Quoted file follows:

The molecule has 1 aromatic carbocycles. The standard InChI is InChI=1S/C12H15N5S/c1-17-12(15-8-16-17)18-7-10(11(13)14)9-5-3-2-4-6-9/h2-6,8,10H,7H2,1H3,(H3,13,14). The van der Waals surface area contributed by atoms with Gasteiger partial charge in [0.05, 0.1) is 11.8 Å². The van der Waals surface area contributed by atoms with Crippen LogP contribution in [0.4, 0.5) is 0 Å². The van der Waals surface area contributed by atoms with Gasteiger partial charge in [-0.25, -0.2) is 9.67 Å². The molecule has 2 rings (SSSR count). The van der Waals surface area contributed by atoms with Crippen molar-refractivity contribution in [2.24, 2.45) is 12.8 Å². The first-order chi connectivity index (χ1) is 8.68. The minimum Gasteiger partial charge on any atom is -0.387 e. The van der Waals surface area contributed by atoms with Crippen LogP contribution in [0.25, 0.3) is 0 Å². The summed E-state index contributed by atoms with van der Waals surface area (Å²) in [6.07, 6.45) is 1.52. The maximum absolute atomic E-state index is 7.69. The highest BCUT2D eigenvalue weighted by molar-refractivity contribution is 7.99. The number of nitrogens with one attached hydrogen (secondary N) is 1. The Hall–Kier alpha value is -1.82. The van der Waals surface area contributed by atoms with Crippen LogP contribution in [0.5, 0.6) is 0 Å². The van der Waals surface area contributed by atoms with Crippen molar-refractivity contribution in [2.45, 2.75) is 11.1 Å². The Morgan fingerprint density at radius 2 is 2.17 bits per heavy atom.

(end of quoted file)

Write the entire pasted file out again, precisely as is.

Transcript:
The molecule has 1 aromatic carbocycles. The standard InChI is InChI=1S/C12H15N5S/c1-17-12(15-8-16-17)18-7-10(11(13)14)9-5-3-2-4-6-9/h2-6,8,10H,7H2,1H3,(H3,13,14). The van der Waals surface area contributed by atoms with Gasteiger partial charge in [0.05, 0.1) is 11.8 Å². The van der Waals surface area contributed by atoms with Crippen LogP contribution in [0.4, 0.5) is 0 Å². The van der Waals surface area contributed by atoms with Gasteiger partial charge in [-0.25, -0.2) is 9.67 Å². The molecule has 2 rings (SSSR count). The van der Waals surface area contributed by atoms with Crippen molar-refractivity contribution in [2.24, 2.45) is 12.8 Å². The first-order chi connectivity index (χ1) is 8.68. The minimum Gasteiger partial charge on any atom is -0.387 e. The van der Waals surface area contributed by atoms with Crippen LogP contribution in [0.25, 0.3) is 0 Å². The summed E-state index contributed by atoms with van der Waals surface area (Å²) in [6.07, 6.45) is 1.52. The maximum absolute atomic E-state index is 7.69. The highest BCUT2D eigenvalue weighted by molar-refractivity contribution is 7.99. The number of nitrogens with one attached hydrogen (secondary N) is 1. The Hall–Kier alpha value is -1.82. The van der Waals surface area contributed by atoms with Crippen LogP contribution in [0.5, 0.6) is 0 Å². The van der Waals surface area contributed by atoms with Crippen molar-refractivity contribution in [2.45, 2.75) is 11.1 Å². The Morgan fingerprint density at radius 2 is 2.17 bits per heavy atom.